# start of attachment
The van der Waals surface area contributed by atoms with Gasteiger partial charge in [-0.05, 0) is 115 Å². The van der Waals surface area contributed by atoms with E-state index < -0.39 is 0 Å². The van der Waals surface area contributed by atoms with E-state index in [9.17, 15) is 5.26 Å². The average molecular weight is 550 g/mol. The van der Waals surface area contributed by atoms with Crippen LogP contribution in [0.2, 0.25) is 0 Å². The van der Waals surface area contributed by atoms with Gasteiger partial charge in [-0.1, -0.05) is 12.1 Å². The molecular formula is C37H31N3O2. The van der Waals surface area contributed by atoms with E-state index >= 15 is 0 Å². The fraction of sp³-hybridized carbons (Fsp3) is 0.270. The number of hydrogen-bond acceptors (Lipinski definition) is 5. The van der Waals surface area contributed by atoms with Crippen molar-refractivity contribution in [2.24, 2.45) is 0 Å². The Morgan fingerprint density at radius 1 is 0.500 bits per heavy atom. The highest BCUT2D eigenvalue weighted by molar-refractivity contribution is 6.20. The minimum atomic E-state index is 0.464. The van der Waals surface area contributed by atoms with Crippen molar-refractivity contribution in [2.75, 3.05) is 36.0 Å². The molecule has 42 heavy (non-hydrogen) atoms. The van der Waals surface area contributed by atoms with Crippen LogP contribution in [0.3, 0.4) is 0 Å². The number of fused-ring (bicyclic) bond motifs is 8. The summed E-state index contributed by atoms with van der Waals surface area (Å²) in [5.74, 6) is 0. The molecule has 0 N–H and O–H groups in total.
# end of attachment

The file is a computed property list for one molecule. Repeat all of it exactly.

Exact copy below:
The van der Waals surface area contributed by atoms with Gasteiger partial charge in [-0.05, 0) is 115 Å². The van der Waals surface area contributed by atoms with E-state index < -0.39 is 0 Å². The van der Waals surface area contributed by atoms with E-state index in [9.17, 15) is 5.26 Å². The average molecular weight is 550 g/mol. The van der Waals surface area contributed by atoms with Crippen LogP contribution in [0.2, 0.25) is 0 Å². The van der Waals surface area contributed by atoms with Gasteiger partial charge in [-0.1, -0.05) is 12.1 Å². The molecular formula is C37H31N3O2. The van der Waals surface area contributed by atoms with E-state index >= 15 is 0 Å². The fraction of sp³-hybridized carbons (Fsp3) is 0.270. The number of hydrogen-bond acceptors (Lipinski definition) is 5. The van der Waals surface area contributed by atoms with Crippen molar-refractivity contribution in [2.24, 2.45) is 0 Å². The Morgan fingerprint density at radius 1 is 0.500 bits per heavy atom. The highest BCUT2D eigenvalue weighted by molar-refractivity contribution is 6.20. The minimum atomic E-state index is 0.464. The van der Waals surface area contributed by atoms with Crippen molar-refractivity contribution in [2.75, 3.05) is 36.0 Å². The molecule has 42 heavy (non-hydrogen) atoms. The van der Waals surface area contributed by atoms with Crippen LogP contribution in [0.3, 0.4) is 0 Å². The number of fused-ring (bicyclic) bond motifs is 8. The summed E-state index contributed by atoms with van der Waals surface area (Å²) in [5.74, 6) is 0. The molecule has 0 N–H and O–H groups in total.